Your relationship with your parents as adults is complex, filled with paradoxical feelings that run the spectrum from deep love, gratitude and recognition to deep hurt, anger, resentment and everything in between. It is common to have a “love/hate” relationship with one’s parents, especially when there was conflict, uncertainty or crisis in one’s upbringing.
Adults who have successfully separated and individuated into their own lives, eventually see their parents as people who have or had both strengths and weaknesses, who both loved as they could, but may have also been caught up in their own fears and limitations. Coming to terms with this is an essential stage of development and a part of adult maturation. Unfortunately, many adult children, because of the devastating effects of family or parental crisis, are either unable to fully separate and individuate from the parental orbit, or, on the other hand, have rationally cut off all contact and engagement with their family of origin.
For the majority of adults, their communication with their parents is positive, for the most part, with a strong “regard complex.” However, relationships can be somewhat conflicted, particularly when adult children continue to seek approval from the parents in ways that put them back into a child role. Many adult children avoid confronting their parents. Some fear being treated like a child, while others fear the pain that family conflict can bring. But working together to manage and resolve conflict will result in improved communication and a better, more enjoyable relationship.
Barriers to Resolving Parental Conflict
Growing up, your parents played an important role in teaching you how to get along with others. Emotional and relationship issues, however, can impede your ability to resolve conflict with your parents. Keep these barriers in mind:
• Not communicating. Do not assume that you know your parents so well that making an effort to talk and listen to each other are no longer necessary. Similarly, do not assume that your parents can read your mind and know your feelings.
• Stereotyping. Remember, your dad and mom are also a man and a woman with individual feelings that matter to them. Also, adult children frequently define their parents by their negative habits and tendencies. Instead, focus on your parents’ positive qualities. For example, your mother may be stubborn and hold a grudge, but she also is a great listener.
• Pushing buttons. When communication breaks down, avoid making the conflict worse by focusing on issues you know will escalate the problem.
• Routine. Time and again, you and your folks probably argue and resolve conflict the same way. Identify and avoid patterns and tendencies that weaken your ability to resolve conflict.
• History. How you treated each other in the past can affect your desire to work together to solve a problem. Agree to respect each other and work through the problem rationally. Also, do not assume that you will not be able to come to consensus because you have not been able to resolve similar issues in the past.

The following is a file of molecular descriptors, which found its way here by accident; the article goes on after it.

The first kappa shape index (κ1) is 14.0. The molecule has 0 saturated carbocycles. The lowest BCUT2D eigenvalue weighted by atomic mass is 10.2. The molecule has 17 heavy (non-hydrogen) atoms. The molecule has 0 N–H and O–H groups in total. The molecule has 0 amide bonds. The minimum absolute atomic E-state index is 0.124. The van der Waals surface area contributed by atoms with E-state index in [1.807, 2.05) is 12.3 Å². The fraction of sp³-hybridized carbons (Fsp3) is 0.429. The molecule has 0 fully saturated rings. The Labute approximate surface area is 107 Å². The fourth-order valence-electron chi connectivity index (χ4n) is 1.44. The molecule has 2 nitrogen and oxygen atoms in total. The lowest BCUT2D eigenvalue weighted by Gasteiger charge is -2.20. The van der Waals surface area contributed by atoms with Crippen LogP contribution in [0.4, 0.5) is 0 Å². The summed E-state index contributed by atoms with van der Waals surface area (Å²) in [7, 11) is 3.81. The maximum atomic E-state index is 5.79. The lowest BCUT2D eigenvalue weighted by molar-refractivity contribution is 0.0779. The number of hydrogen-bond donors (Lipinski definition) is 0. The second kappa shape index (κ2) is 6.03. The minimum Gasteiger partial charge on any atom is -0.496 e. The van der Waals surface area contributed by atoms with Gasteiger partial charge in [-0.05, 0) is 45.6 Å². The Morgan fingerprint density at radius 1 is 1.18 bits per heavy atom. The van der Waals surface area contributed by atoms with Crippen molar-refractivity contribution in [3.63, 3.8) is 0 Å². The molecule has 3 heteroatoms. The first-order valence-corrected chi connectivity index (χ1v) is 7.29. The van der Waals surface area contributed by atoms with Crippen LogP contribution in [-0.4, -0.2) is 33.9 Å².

Resolving Conflict Step-By-Step
No issue is too big or small to bring up if you feel angry, hurt or unfairly treated. Follow these steps:
• Cool off/ Take a Time Out. Emotions can keep you from identifying the real issue.
• Identify the problem. Often, small incidents are symptoms of a larger, central issue. Identify your needs: Are they being met?
• Change your perspective. How might your parents feel? Are there underlying issues or needs that are not being met? Did you say or do something that could have been misunderstood or misinterpreted?
• Communicate. Make sure your parents have your full attention and understand your meaning. Telling your parents enough about the way you feel will help them see you as an independent adult, like them, and improve their ability to empathize with you. Be aware of your body movement, voice inflection, facial expressions and other nonverbal cues.
• Avoid involving or asking other family members to take sides.
• Listen. Do not interrupt or make assumptions. Avoid being critical or defensive. Listen for what is behind the words, the feelings and ideas.
• Be willing to apologize and forgive.
• Solve the problem. Be flexible to work out a compromise that meets both your and your parents’ personal and relationship needs. Focusing on such needs will help you deal with the issue at hand as well as your overall relationship.
Resolving Conflict: How to Turn Conflict into Cooperation by Wendy Grant. Element, 1997.
Resolving Conflict with Others and Within Yourself by Gini Graham Scott, PhD. New Harbinger Publications, 1990.
Handling Verbal Confrontation: Take the Fear Out of Facing Others by Robert V. Gerald, PhD. Oughten House Foundation, 1999.
The Art of Talking So That People Will Listen: Getting Through to Family, Friends and Business Associates by Paul W. Swets. Simon & Schuster, 1983.
The Eight Essential Steps to Conflict Resolution by Dudley Weeks, PhD. Tarcher/Putnam, 1992.
Lifeskills: Eight Simple Ways to Build Stronger Relationships, Communicate More Clearly and Improve Your Health by Virginia Williams, PhD, and Redford Williams, MD. Times Books, 1997.
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